(7.) See Aileen Kraditor, Means and Ends in American Abolitionism: Garrison and His Critics (New York: Pantheon, 1967); Henry Mayer, All on Fire: William Lloyd Garrison and the Abolition of Slavery (Boston: St.
8.9.1: Draw on biographies to explain the abolitionist movement and its leaders (e.g., role of the Quakers and Anthony Benezet, Benjamin Rush and the First Abolition Societies, John Quincy Adams and his proposed constitutional amendment, John Brown and the armed resistance, Harriet Tubman and the Underground Railroad, William Jay, Theodore Weld, William Lloyd Garrison, David Walker, Frederick Douglass, John Brown, Harriet Beecher Stowe, Charles Redmond, Richard Allen, Absalom Jones, Crispus Attucks, Phyllis Wheatley, Benjamin Banneker).
Benjamin were staunch members of the slave-holding elite; and, to top it all off, northern abolitionists such as William Lloyd Garrison were mainly evangelical Christians who regularly trafficked in standard anti-Semitism.
At a time when abolitionists such as William Lloyd Garrison denounced the Constitution as a pro-slavery "covenant with death and an agreement with hell," Spooner responded with a powerful book rifled The Unconstitutionality of Slavery (1845), making him a hero to the anti-slavery Liberty Party and a major influence on the abolitionist leader Frederick Douglass.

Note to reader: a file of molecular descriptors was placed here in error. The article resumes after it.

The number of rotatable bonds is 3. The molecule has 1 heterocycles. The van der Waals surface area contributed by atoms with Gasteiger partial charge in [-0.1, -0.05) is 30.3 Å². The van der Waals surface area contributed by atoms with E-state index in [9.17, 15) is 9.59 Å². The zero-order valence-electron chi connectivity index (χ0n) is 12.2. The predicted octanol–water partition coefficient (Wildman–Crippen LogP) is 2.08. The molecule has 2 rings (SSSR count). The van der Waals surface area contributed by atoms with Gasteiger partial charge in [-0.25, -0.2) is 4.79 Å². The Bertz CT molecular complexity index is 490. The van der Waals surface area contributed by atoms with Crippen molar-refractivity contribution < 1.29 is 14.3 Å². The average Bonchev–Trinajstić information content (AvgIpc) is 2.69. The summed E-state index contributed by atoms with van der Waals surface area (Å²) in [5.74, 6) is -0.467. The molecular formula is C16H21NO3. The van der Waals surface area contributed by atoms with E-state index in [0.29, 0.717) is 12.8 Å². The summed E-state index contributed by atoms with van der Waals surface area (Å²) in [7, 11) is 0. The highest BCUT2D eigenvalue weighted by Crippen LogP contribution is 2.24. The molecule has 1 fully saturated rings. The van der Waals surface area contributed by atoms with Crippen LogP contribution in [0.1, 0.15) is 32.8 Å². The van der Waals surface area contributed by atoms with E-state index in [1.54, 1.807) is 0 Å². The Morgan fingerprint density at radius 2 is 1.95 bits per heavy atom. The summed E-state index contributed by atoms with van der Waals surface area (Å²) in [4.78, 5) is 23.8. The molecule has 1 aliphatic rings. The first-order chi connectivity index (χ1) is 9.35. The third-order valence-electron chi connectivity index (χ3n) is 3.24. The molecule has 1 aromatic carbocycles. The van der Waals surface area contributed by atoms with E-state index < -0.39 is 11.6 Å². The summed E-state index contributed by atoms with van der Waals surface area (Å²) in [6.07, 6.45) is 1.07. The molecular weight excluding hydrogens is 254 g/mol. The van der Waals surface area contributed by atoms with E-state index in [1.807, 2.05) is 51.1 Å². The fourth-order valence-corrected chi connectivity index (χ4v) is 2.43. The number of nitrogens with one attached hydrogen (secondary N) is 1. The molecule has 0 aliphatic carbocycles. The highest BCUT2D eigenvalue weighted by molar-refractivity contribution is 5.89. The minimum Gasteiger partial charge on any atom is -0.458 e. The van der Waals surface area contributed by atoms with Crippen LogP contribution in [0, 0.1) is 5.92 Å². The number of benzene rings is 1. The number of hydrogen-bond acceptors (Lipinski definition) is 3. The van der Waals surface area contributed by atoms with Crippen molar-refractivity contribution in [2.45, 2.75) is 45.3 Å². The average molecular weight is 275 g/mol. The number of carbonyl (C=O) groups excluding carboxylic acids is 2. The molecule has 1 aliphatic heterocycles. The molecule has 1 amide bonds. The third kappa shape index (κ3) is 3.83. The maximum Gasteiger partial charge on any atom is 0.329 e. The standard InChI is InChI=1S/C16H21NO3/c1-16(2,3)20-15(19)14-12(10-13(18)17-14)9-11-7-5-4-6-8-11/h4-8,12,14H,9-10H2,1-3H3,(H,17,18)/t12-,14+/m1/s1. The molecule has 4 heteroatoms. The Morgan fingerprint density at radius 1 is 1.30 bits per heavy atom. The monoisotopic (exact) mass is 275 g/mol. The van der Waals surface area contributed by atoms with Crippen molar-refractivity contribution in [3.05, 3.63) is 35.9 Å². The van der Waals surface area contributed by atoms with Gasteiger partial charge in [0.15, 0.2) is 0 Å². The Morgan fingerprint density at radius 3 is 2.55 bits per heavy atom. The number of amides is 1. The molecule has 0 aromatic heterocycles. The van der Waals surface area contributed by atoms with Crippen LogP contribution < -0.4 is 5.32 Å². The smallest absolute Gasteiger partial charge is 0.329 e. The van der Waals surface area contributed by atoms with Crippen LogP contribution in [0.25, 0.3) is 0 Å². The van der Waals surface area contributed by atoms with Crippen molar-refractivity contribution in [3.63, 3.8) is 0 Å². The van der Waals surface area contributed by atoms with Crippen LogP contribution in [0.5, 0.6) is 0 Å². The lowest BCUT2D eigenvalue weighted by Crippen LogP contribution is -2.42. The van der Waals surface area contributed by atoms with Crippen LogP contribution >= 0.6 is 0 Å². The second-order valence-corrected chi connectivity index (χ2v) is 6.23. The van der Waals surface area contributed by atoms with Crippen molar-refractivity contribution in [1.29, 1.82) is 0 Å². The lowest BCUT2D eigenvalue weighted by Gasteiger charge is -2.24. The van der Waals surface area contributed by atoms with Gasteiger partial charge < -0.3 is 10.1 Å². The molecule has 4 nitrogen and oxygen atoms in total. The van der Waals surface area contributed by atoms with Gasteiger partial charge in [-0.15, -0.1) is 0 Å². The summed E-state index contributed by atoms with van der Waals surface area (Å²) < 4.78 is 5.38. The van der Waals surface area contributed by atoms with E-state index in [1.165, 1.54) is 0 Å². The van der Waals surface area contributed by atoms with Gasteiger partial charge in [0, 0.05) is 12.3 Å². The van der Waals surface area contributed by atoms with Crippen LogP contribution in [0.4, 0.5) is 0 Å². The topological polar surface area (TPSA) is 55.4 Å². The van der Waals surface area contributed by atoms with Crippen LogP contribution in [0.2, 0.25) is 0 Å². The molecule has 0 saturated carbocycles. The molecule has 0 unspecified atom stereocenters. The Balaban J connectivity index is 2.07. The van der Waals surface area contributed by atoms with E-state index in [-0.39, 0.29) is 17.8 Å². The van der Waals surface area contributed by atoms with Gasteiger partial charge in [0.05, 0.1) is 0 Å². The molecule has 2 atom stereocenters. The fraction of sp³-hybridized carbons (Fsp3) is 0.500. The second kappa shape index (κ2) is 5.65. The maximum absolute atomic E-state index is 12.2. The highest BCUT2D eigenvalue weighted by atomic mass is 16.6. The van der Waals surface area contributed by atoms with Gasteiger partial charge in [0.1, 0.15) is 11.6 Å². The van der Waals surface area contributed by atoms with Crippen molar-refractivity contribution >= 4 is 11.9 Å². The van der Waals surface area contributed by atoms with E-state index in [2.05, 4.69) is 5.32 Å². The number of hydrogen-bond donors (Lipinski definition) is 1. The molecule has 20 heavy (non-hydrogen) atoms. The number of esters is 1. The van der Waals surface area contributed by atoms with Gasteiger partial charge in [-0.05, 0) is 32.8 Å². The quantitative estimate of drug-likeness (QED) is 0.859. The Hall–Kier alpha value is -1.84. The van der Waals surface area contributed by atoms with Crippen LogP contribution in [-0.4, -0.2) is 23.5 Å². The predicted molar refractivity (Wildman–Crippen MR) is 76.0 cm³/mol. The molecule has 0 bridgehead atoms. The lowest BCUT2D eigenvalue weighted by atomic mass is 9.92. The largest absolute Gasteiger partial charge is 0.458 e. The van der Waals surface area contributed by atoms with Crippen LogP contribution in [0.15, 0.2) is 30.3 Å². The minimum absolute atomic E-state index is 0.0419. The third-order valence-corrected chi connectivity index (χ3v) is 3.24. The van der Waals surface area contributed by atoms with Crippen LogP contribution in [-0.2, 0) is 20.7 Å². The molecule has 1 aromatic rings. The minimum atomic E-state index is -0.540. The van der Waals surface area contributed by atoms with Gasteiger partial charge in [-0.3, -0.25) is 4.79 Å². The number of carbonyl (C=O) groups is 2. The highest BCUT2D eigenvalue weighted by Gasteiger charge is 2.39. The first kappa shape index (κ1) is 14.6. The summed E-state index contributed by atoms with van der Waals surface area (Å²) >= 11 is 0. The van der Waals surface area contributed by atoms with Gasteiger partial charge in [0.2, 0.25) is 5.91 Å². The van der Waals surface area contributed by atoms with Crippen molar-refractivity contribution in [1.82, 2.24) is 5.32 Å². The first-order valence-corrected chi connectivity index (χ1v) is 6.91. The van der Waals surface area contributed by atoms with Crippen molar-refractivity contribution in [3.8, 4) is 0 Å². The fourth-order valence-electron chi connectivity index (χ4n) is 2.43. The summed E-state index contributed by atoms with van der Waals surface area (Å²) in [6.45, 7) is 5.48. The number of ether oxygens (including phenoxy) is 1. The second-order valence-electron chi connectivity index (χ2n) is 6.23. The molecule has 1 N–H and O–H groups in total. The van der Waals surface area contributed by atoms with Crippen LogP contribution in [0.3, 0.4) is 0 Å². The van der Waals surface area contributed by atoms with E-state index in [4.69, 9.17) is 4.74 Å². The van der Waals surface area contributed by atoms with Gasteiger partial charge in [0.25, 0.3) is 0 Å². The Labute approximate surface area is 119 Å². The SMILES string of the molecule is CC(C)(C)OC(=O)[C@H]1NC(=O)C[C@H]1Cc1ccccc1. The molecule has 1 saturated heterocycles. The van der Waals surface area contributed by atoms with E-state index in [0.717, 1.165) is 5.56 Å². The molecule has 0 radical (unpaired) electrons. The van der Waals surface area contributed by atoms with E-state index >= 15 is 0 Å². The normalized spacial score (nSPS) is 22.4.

Jacoby explains that when an influential northern minister advised Presbyterian churches "to prohibit discussion of slavery that might break 'silken ties' between northern and southern Presbyterians," William Lloyd Garrison pointedly observed that the silken ties in question "are literally the chains of slaves" (p.
Neither were founders of the New England Antislavery Society,nor (with the exception of celebrated orator Wendell Phillips) did they become as famous as William Lloyd Garrison and Frederick Douglass.
In New Bedford, Douglass attended church and abolitionist meetings, continued his self-education and read the Liberator, a newspaper edited by William Lloyd Garrison, the leader of the American Anti-Slavery Society.
The Changing View of Frederick Douglass," 246-250; and "Frederick Douglass Changed My Mind about the Constitution," 251-252) argued that during the course of his long and distinguished career, Frederick Douglass broke with the position held by William Lloyd Garrison and radical abolitionists that the Constitution was a pro-slavery document, "a covenant with death," and an "agreement with hell."
Grandson of noted abolitionist William Lloyd Garrison, he helped found the NAACP and wrote "The Call," an historic document published on the centennial of Abraham Lincoln's birth
Of Kunta Kinte and William Lloyd Garrison. Of Luther King and Rosa Parks.
THE purpose of this brief article is to discuss the prophetic role of the jeremiad, as John Greenleaf Whittier used William Lloyd Garrison's abolitionist newspaper, The Liberator, to respond publicly to the Christian church and entire nation for sinful actions or indifferent inaction regarding the institution of American slavery.